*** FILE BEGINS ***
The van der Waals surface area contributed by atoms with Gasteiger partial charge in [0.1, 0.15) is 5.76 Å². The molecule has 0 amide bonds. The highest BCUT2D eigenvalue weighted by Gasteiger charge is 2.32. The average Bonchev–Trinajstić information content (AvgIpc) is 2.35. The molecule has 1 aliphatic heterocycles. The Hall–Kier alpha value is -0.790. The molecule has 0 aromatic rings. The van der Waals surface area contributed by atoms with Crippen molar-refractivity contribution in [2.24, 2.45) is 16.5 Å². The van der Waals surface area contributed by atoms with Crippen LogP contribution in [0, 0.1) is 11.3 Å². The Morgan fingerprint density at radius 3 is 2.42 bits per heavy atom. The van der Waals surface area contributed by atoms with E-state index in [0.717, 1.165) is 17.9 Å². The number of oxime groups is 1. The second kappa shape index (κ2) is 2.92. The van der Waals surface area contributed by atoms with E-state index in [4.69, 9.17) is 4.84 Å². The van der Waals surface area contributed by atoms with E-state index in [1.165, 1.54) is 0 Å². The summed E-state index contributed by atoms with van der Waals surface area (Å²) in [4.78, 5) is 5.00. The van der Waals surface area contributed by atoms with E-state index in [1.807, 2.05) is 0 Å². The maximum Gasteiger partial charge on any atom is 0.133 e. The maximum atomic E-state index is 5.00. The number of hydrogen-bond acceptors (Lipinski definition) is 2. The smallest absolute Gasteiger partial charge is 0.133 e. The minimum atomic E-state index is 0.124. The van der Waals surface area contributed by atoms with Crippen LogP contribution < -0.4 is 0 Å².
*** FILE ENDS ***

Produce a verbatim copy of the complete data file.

The van der Waals surface area contributed by atoms with Gasteiger partial charge in [0.1, 0.15) is 5.76 Å². The molecule has 0 amide bonds. The highest BCUT2D eigenvalue weighted by Gasteiger charge is 2.32. The average Bonchev–Trinajstić information content (AvgIpc) is 2.35. The molecule has 1 aliphatic heterocycles. The Hall–Kier alpha value is -0.790. The molecule has 0 aromatic rings. The van der Waals surface area contributed by atoms with Crippen molar-refractivity contribution in [2.24, 2.45) is 16.5 Å². The van der Waals surface area contributed by atoms with Crippen LogP contribution in [0, 0.1) is 11.3 Å². The Morgan fingerprint density at radius 3 is 2.42 bits per heavy atom. The van der Waals surface area contributed by atoms with E-state index in [0.717, 1.165) is 17.9 Å². The number of oxime groups is 1. The second kappa shape index (κ2) is 2.92. The van der Waals surface area contributed by atoms with E-state index in [4.69, 9.17) is 4.84 Å². The van der Waals surface area contributed by atoms with E-state index in [1.165, 1.54) is 0 Å². The summed E-state index contributed by atoms with van der Waals surface area (Å²) in [4.78, 5) is 5.00. The van der Waals surface area contributed by atoms with E-state index in [1.807, 2.05) is 0 Å². The maximum Gasteiger partial charge on any atom is 0.133 e. The maximum atomic E-state index is 5.00. The number of hydrogen-bond acceptors (Lipinski definition) is 2. The smallest absolute Gasteiger partial charge is 0.133 e. The minimum atomic E-state index is 0.124. The van der Waals surface area contributed by atoms with Crippen LogP contribution < -0.4 is 0 Å².